In the old days, say a decade ago, we could look forward to a bank-driven economic meltdown every five to seven years. Today, the interval has been reduced to every five to seven weeks. It's like Moore's Law (microchip performance doubles every two years or so) in some perverse alternative universe.
Whenever I read stories on the dire straits of banking (a daily occurrence) in Cyprus, Spain, Italy or even in our own United States, either Einstein's quote on insanity comes to mind – doing the same thing over and over again and expecting different results – or the plot line in the movie Groundhog Day.
Banks everywhere are destined to screw up, screw up repeatedly and screw up on a monumental, crisis-inducing scale. As the patient lies prostrate and prone, triage – the central bankers – arrive to stem the hemorrhaging of money, re-liquidate the patient, and after a period of recovery send him on his merry way.
And by simply sending the patient on his merry way, we are thus assured another screw-up is just over the horizon. After all, it took JPMorgan Chase (JPM) only a couple of years to lose a few billion dollars on a “risk-management” trade that went sour. So much for contrition … and so much for lessons learned.
Banking, as I'm sure you know, is unlike any other business. First, no other business is so dependent on confidence. Central bankers and government regulators will frequently parrot the need to perpetuate confidence. They parrot for good reason: no other business can bring an economy to its knees if confidence is lost.
Banking is unlike any other business in another way: Banks can lend what they don't have.
I say this because banks are permitted to engage in fractional-reserve lending, where only a fraction of a bank's demand deposits are kept in reserve, while the deposits themselves can be lent at a multiple much higher than one.
This nifty benefit allows banks to create money out of thin air, as I'll explain by way of example.
You find $100 in an old jacket pocket. You take your found money to your bank and deposit it in your checking account. In doing so, you've given your bank a profit opportunity. With a 10% reserve requirement, your bank has the ability to create up to $900 in new loans on your deposit.
Let's say the bank makes a $900 new loan. This new money didn't "come from" anywhere; it existed as soon as the bank changed the numbers on the ledger. The borrower went from having no money in his checking account to having $900 with a few keystrokes.
Fractional reserve banking expands credit, and therefore expands the money supply (demand deposits and cash). The broad money supply (deposits created via loan issuance plus cash) is a much larger multiple than the amount of "real" paper currency created by the central bank.
To be sure, the money supply is reduced when the $900 loan is repaid, but the bank earned interest on $900 instead of your original $100. (In a full-reserve banking system, you'd forfeit use of your money for the duration of the loan, and only the $100 could be lent.)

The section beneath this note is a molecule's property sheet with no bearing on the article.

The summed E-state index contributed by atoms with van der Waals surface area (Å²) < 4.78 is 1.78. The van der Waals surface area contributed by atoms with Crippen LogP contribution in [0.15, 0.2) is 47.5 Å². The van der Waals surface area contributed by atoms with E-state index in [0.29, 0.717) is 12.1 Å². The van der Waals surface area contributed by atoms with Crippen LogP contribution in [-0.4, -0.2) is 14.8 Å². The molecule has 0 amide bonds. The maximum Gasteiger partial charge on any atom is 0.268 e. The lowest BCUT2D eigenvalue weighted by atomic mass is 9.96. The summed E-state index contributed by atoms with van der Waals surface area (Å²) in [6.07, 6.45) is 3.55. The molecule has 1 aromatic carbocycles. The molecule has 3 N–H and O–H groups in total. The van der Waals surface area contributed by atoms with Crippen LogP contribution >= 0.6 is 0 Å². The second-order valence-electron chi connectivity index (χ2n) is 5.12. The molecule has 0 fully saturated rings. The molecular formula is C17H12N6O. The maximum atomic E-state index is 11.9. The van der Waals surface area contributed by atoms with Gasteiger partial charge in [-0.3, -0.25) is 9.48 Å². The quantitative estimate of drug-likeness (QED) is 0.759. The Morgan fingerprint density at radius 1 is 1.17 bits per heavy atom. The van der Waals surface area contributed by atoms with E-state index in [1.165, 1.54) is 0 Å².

You might see where confidence is essential to fractional-reserve banking. You've deposited $100 in your bank. At the same time, a borrower has use of the $900 pyramided on your deposit. If enough $900 loans go bad and depositors lose confidence, bank runs ensue for money that doesn't cover all deposits, and the whole edifice collapses.
Cyprus provides a valuable wake-up call to not only the dangers inherent in fractional-reserve banking but to the dangers of putting your full faith in political operatives. In Cyprus, deposits above 100,000 euros in the two principal banks – state-owned Cyprus Popular Bank and the Bank of Cyprus – will be frozen and used to resolve the former bank's outstanding debt and to recapitalize the latter bank.
The lesson is that once the equity and debt capital is exhausted, deposits are in line to settle the deficits. Cyprus' larger depositors are expected to lose at least 40% of their deposits.
With that said, fractional-reserve banking doesn't prove banking is illegitimate. The illegitimacy is derived from government and central bank support, both of which promote moral hazard and reckless business practices (i.e. leveraged proprietary trading, unsound lending, etc.)
If banks were completely private with no federal guarantees and no central bank backup, bankers would be motivated to be more cautious in their lending and trading. Depositors, in turn, would be equally vigilant to monitor the banks that held their money.
To make banking a legitimate business, the Federal Reserve's role as lender of last resort must be abolished. Private bankers could easily take over the Fed's clearinghouse functions. As for serving as lender of last resort, these private bankers would offer their services only to banks with solid balance sheets that are merely experiencing a temporary cash shortfall.
Deposit insurance should be similarly privatized. Either the bank, as a service, or the depositor would buy insurance from private insurers. The insurance companies would monitor the bank's risk, and charge premiums accordingly.
For banks to become legitimate businesses and return to their original role as worthy financial intermediaries, bankers, their investors and their depositors must be willing to bear all the risk associated with fractional-reserve banking.
Unless my recommendation occurs in the near future, I expect we will be discussing Greek, Italian and Spanish banks six weeks hence like we are discussing Cyprus banks today. Either that, or a large U.S. bank will have made the wrong directional bet attempting to “manage risk” only to post another multi-billion dollar loss.
Given my views on banking, you probably understand why there aren't any in the High Yield Wealth portfolio.
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